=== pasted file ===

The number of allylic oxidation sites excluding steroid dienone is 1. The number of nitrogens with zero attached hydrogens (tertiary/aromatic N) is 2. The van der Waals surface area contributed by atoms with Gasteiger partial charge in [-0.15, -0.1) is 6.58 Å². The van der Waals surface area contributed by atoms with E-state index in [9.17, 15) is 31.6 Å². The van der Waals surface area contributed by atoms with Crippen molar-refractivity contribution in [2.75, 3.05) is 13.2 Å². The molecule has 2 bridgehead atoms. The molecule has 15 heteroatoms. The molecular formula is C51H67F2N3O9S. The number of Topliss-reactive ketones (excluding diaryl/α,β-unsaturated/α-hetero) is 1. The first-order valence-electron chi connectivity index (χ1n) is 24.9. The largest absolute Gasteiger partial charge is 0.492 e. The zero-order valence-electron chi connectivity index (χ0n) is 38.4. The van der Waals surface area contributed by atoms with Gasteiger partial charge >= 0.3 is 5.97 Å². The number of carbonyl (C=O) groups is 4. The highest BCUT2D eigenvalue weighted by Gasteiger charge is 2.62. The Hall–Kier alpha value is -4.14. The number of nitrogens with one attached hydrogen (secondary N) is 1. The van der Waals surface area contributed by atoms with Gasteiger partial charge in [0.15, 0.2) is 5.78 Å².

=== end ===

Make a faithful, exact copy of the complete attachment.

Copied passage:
The number of allylic oxidation sites excluding steroid dienone is 1. The number of nitrogens with zero attached hydrogens (tertiary/aromatic N) is 2. The van der Waals surface area contributed by atoms with Gasteiger partial charge in [-0.15, -0.1) is 6.58 Å². The van der Waals surface area contributed by atoms with E-state index in [9.17, 15) is 31.6 Å². The van der Waals surface area contributed by atoms with Crippen molar-refractivity contribution in [2.75, 3.05) is 13.2 Å². The molecule has 2 bridgehead atoms. The molecule has 15 heteroatoms. The molecular formula is C51H67F2N3O9S. The number of Topliss-reactive ketones (excluding diaryl/α,β-unsaturated/α-hetero) is 1. The first-order valence-electron chi connectivity index (χ1n) is 24.9. The largest absolute Gasteiger partial charge is 0.492 e. The zero-order valence-electron chi connectivity index (χ0n) is 38.4. The van der Waals surface area contributed by atoms with Gasteiger partial charge >= 0.3 is 5.97 Å². The number of carbonyl (C=O) groups is 4. The highest BCUT2D eigenvalue weighted by Gasteiger charge is 2.62. The Hall–Kier alpha value is -4.14. The number of nitrogens with one attached hydrogen (secondary N) is 1. The van der Waals surface area contributed by atoms with Gasteiger partial charge in [0.15, 0.2) is 5.78 Å².